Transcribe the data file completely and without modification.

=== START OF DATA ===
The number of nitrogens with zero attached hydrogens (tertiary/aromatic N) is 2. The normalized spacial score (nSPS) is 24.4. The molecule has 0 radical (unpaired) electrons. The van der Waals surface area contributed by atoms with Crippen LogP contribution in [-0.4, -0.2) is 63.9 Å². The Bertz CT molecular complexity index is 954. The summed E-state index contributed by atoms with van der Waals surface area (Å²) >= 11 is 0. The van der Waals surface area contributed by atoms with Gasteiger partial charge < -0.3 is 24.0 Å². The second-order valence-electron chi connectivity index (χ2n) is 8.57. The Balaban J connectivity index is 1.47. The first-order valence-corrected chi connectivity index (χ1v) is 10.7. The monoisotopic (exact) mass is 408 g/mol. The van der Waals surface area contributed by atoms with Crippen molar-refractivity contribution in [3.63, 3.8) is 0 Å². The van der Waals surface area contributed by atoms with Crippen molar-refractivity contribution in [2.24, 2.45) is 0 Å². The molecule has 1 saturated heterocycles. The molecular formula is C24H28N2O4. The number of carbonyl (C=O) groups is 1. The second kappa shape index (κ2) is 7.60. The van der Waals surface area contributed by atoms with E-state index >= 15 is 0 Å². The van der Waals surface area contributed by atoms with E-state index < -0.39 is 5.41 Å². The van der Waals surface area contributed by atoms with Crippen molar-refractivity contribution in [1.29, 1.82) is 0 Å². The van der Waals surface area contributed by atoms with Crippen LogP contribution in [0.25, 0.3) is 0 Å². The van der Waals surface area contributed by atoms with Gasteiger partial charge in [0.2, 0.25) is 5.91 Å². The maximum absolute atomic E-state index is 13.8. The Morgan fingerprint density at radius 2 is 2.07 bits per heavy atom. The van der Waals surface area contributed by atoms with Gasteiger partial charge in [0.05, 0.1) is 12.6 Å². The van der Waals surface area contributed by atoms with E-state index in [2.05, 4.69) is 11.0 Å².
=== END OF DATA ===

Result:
The number of nitrogens with zero attached hydrogens (tertiary/aromatic N) is 2. The normalized spacial score (nSPS) is 24.4. The molecule has 0 radical (unpaired) electrons. The van der Waals surface area contributed by atoms with Crippen LogP contribution in [-0.4, -0.2) is 63.9 Å². The Bertz CT molecular complexity index is 954. The summed E-state index contributed by atoms with van der Waals surface area (Å²) >= 11 is 0. The van der Waals surface area contributed by atoms with Gasteiger partial charge < -0.3 is 24.0 Å². The second-order valence-electron chi connectivity index (χ2n) is 8.57. The Balaban J connectivity index is 1.47. The first-order valence-corrected chi connectivity index (χ1v) is 10.7. The monoisotopic (exact) mass is 408 g/mol. The van der Waals surface area contributed by atoms with Crippen molar-refractivity contribution in [3.63, 3.8) is 0 Å². The van der Waals surface area contributed by atoms with Crippen molar-refractivity contribution in [2.24, 2.45) is 0 Å². The molecule has 1 saturated heterocycles. The molecular formula is C24H28N2O4. The number of carbonyl (C=O) groups is 1. The second kappa shape index (κ2) is 7.60. The van der Waals surface area contributed by atoms with E-state index >= 15 is 0 Å². The van der Waals surface area contributed by atoms with E-state index < -0.39 is 5.41 Å². The van der Waals surface area contributed by atoms with Crippen molar-refractivity contribution in [1.29, 1.82) is 0 Å². The van der Waals surface area contributed by atoms with Crippen LogP contribution in [0.25, 0.3) is 0 Å². The van der Waals surface area contributed by atoms with Gasteiger partial charge in [0.2, 0.25) is 5.91 Å². The maximum absolute atomic E-state index is 13.8. The Morgan fingerprint density at radius 2 is 2.07 bits per heavy atom. The van der Waals surface area contributed by atoms with Gasteiger partial charge in [0.05, 0.1) is 12.6 Å². The van der Waals surface area contributed by atoms with E-state index in [2.05, 4.69) is 11.0 Å².